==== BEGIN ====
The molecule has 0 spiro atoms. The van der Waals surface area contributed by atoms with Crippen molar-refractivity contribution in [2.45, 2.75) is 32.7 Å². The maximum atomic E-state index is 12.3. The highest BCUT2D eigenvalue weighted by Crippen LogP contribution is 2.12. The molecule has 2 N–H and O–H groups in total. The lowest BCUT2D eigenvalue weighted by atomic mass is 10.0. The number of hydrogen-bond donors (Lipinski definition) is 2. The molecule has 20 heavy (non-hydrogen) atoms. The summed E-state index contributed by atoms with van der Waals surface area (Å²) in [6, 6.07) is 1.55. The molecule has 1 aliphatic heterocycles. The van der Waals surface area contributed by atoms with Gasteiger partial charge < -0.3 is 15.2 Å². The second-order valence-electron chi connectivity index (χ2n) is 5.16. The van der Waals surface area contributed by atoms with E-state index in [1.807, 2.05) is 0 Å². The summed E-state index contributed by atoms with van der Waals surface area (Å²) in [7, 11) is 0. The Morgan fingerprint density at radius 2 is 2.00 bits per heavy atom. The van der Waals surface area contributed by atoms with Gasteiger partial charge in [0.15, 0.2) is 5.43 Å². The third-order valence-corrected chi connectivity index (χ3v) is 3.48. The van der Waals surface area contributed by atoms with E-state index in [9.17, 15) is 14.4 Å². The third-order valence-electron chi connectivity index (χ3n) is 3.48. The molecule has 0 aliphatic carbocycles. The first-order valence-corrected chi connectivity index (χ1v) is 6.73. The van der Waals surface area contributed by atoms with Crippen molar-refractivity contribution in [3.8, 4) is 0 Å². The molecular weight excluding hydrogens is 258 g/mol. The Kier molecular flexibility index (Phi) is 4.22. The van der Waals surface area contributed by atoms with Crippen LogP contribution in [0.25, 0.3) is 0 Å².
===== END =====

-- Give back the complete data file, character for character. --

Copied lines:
The molecule has 0 spiro atoms. The van der Waals surface area contributed by atoms with Crippen molar-refractivity contribution in [2.45, 2.75) is 32.7 Å². The maximum atomic E-state index is 12.3. The highest BCUT2D eigenvalue weighted by Crippen LogP contribution is 2.12. The molecule has 2 N–H and O–H groups in total. The lowest BCUT2D eigenvalue weighted by atomic mass is 10.0. The number of hydrogen-bond donors (Lipinski definition) is 2. The molecule has 20 heavy (non-hydrogen) atoms. The summed E-state index contributed by atoms with van der Waals surface area (Å²) in [6, 6.07) is 1.55. The molecule has 1 aliphatic heterocycles. The van der Waals surface area contributed by atoms with Gasteiger partial charge < -0.3 is 15.2 Å². The second-order valence-electron chi connectivity index (χ2n) is 5.16. The van der Waals surface area contributed by atoms with E-state index in [1.807, 2.05) is 0 Å². The summed E-state index contributed by atoms with van der Waals surface area (Å²) in [7, 11) is 0. The Morgan fingerprint density at radius 2 is 2.00 bits per heavy atom. The van der Waals surface area contributed by atoms with Gasteiger partial charge in [0.15, 0.2) is 5.43 Å². The third-order valence-corrected chi connectivity index (χ3v) is 3.48. The van der Waals surface area contributed by atoms with E-state index in [9.17, 15) is 14.4 Å². The third-order valence-electron chi connectivity index (χ3n) is 3.48. The molecule has 0 aliphatic carbocycles. The first-order valence-corrected chi connectivity index (χ1v) is 6.73. The van der Waals surface area contributed by atoms with Crippen molar-refractivity contribution in [3.8, 4) is 0 Å². The molecular weight excluding hydrogens is 258 g/mol. The Kier molecular flexibility index (Phi) is 4.22. The van der Waals surface area contributed by atoms with Crippen LogP contribution in [0.25, 0.3) is 0 Å².